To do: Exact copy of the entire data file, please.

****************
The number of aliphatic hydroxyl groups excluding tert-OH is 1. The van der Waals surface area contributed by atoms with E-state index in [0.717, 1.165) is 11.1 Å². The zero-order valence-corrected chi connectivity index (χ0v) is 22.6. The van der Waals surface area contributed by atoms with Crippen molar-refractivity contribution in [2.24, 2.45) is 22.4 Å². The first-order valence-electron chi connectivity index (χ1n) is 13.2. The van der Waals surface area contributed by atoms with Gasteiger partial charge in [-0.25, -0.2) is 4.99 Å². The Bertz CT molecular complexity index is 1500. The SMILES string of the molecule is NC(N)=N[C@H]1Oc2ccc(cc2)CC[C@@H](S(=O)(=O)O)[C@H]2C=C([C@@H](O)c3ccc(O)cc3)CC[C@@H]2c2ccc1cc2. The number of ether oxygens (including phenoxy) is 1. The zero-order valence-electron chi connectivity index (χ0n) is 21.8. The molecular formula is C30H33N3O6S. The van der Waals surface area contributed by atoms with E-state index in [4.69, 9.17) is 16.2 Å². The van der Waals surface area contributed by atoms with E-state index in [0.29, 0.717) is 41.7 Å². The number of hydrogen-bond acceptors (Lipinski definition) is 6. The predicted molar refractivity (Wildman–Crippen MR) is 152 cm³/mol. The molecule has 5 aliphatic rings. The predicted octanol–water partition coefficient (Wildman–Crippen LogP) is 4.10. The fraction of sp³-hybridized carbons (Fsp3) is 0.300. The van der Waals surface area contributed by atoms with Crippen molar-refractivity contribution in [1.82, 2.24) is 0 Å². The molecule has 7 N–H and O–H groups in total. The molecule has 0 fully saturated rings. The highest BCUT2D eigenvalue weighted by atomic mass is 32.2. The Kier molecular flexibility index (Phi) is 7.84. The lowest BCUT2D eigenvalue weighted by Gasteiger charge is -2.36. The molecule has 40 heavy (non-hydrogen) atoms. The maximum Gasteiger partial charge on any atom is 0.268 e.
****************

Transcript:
The number of aliphatic hydroxyl groups excluding tert-OH is 1. The van der Waals surface area contributed by atoms with E-state index in [0.717, 1.165) is 11.1 Å². The zero-order valence-corrected chi connectivity index (χ0v) is 22.6. The van der Waals surface area contributed by atoms with Crippen molar-refractivity contribution in [2.24, 2.45) is 22.4 Å². The first-order valence-electron chi connectivity index (χ1n) is 13.2. The van der Waals surface area contributed by atoms with Gasteiger partial charge in [-0.25, -0.2) is 4.99 Å². The Bertz CT molecular complexity index is 1500. The SMILES string of the molecule is NC(N)=N[C@H]1Oc2ccc(cc2)CC[C@@H](S(=O)(=O)O)[C@H]2C=C([C@@H](O)c3ccc(O)cc3)CC[C@@H]2c2ccc1cc2. The number of ether oxygens (including phenoxy) is 1. The zero-order valence-electron chi connectivity index (χ0n) is 21.8. The molecular formula is C30H33N3O6S. The van der Waals surface area contributed by atoms with E-state index in [4.69, 9.17) is 16.2 Å². The van der Waals surface area contributed by atoms with E-state index in [0.29, 0.717) is 41.7 Å². The number of hydrogen-bond acceptors (Lipinski definition) is 6. The predicted molar refractivity (Wildman–Crippen MR) is 152 cm³/mol. The molecule has 5 aliphatic rings. The predicted octanol–water partition coefficient (Wildman–Crippen LogP) is 4.10. The fraction of sp³-hybridized carbons (Fsp3) is 0.300. The van der Waals surface area contributed by atoms with Crippen molar-refractivity contribution in [1.82, 2.24) is 0 Å². The molecule has 7 N–H and O–H groups in total. The molecule has 0 fully saturated rings. The highest BCUT2D eigenvalue weighted by atomic mass is 32.2. The Kier molecular flexibility index (Phi) is 7.84. The lowest BCUT2D eigenvalue weighted by Gasteiger charge is -2.36. The molecule has 40 heavy (non-hydrogen) atoms. The maximum Gasteiger partial charge on any atom is 0.268 e.